In this lesson we will:
- Discuss techniques for sourcing events data from pre-existing or legacy systems;
- Introduce specific tools and frameworks for doing this.
In order to move towards Event Streaming and Event Based Architecture, the first thing we need to do is source data from a source application or database and publish it onto an event stream.
Even this first step can be difficult, because many applications do not “publish” events as data is entered by users. Instead, these applications interact directly with a proprietary relational database specific to their application where the data then remains trapped.
This is equally true for line of business applications, SaaS platforms such as Salesforce, and even web analytics platforms such as Google Analytics. The data is simply hard to extract as real time streams.
For this reason, we often need to implement the technology to source real time event streams ourselves. Sometimes we can do this by making changes to our source application, and sometimes we have to interrogate the source application through APIs or by interacting with their database and database extracts in order to get them.
This sounds like a lot of work and even a barrier to moving towards streaming architectures. However, we have experienced that it is no more onerous than extracting data using traditional ETL tools and approaches whilst moving organisations to a much more modern data architecture.
So our task as data engineers is to take these unfriendly sources, and turn them into streams.
Fortunately, there are a few technologies and platforms which will help us to achieve this so we aren't starting from scratch each time:
Kafka Connect other message queues for both reading and writing.
Kafka Connect could for instance connect to a database via JDBC, send all of the historical records, then poll the database every minute for new updates. This is ultimately database polling and is not real time, but is likely to be much faster than periodic batch exchanges and at least starts us moving towards events and continuous data integration.
As well as Databases, Kafka Connect supports things like traditional message queues or connecting to applications such as SalesForce or ServiceNow, giving you a consistent mechanism for integrating data.
Debezium allows us to extract events from popular databases such as MySQL. Rather than connecting at a JDBC level as with Kafka Connect, Debezium works at a lower level and listens to databases transaction logs in order to turn them in a real time stream of events. This is more performant, lighter on the database, and more real time. This technique is often referred to as Change Data Capture.
Singer is referred to as the open-source standard for writing scripts that move data. It allows you to write simple scripts which listen to data sources and then turn the updates into JSON based events which can be published as they are found.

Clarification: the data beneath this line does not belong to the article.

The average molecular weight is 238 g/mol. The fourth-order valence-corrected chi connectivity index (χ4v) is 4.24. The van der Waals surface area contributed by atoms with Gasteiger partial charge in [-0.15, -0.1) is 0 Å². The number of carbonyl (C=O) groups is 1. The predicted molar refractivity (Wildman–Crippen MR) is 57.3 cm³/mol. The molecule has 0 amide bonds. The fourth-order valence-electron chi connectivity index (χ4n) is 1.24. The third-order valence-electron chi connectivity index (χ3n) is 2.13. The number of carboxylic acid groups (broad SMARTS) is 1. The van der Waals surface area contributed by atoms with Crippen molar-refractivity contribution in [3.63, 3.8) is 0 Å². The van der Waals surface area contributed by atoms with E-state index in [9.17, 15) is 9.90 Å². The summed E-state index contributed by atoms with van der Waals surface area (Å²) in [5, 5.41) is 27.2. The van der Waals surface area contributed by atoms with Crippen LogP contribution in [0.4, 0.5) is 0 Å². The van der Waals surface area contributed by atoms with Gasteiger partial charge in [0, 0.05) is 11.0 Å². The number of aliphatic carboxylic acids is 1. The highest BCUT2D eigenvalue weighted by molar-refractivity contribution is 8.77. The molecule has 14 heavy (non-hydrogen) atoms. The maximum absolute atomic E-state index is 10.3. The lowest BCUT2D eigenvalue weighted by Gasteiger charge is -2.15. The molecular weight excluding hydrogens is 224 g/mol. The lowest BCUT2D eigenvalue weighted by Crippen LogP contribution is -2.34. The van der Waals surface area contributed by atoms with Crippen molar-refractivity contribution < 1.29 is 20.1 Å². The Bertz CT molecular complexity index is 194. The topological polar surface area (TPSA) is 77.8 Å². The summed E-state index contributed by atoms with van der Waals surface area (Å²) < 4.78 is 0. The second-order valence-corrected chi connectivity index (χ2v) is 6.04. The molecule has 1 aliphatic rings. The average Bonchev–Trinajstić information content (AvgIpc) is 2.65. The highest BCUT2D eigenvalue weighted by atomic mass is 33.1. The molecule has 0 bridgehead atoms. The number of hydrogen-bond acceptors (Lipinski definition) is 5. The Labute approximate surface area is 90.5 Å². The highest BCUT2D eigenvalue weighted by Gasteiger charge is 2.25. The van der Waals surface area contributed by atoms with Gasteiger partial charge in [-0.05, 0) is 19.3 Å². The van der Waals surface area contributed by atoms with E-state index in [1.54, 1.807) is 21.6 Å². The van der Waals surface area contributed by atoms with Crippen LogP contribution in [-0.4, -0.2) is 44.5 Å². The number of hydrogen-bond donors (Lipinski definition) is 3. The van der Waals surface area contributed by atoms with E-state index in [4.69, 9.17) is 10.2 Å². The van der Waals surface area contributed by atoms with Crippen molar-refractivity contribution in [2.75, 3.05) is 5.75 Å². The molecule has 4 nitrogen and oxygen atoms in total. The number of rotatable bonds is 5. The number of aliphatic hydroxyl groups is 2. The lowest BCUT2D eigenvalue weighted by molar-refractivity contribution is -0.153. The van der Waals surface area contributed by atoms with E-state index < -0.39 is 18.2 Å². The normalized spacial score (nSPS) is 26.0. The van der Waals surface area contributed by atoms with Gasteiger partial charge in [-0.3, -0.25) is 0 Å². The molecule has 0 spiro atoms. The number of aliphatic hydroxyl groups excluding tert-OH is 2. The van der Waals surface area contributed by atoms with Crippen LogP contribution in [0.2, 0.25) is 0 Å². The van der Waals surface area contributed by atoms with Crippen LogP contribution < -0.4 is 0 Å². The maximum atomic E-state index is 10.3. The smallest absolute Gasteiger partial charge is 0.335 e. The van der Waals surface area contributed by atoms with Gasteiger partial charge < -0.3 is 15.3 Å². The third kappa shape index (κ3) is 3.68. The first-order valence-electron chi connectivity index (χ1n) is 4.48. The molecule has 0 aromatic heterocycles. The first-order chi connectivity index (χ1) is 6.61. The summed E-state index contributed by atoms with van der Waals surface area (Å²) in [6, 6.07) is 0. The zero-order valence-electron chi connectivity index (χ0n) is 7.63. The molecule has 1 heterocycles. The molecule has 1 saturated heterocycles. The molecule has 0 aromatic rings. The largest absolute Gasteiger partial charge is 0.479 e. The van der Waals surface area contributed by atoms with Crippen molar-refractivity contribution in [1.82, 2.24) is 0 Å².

Most data engineering has historically involved batch extract, transform and load. Tools such as StreamSets and Striim are an evolution of this idea, but are more modern, cloud native / SaaS tools which can both be used to deliver batch and continuous data from sources to endpoint reliably. These tools are based on visual workflows and use approaches which will be more familiar to the traditional ETL engineer.
Many people think that the readiness of their applications is a barrier to moving towards streaming architectures, but as this article shows, there are a many routes to extracting data from data sources which are not at first geared up to it.
By deploying these technologies, you'll be able to integrate your data faster, build real time analytics and implement event processing scenarios where systems automatically respond to captured events. Though streaming data integration is a low level concern, it can have enormous impact on your customer experience and business efficiency.
Fortunately, there are two key open source technologies we have found to be highly successful in this regard, which any team looking to evolve towards event based architecture should investigate.
The first is Debezium. Debezium allows you to Stream changes from your databases such as MySQL or Postgres using a technique called "Change Data Capture" or CDC. As records are inserted, updated and deleted, events can be created and pushed to a destination such as Kafka where they can be processed in a decoupled manner. This completely avoids changes to the legacy application and should not affect the performance or stability of the application. It's therefore a very quick win to mvong towards event orientation.
The second is FluentD. FluentD enables us to data log sources such as log files, SysLog or application runtimes, and push to a destination such as Kafka as they are created. Again, we can hopefully evolve towards events with minimal if any application changes via this manner.
Though this problem can be solved in various ways, these open source technologies have proven to be performance and extremely stable under high transaction volumes. We think these technologies will win out be a key part of the event driven journey within enterprise.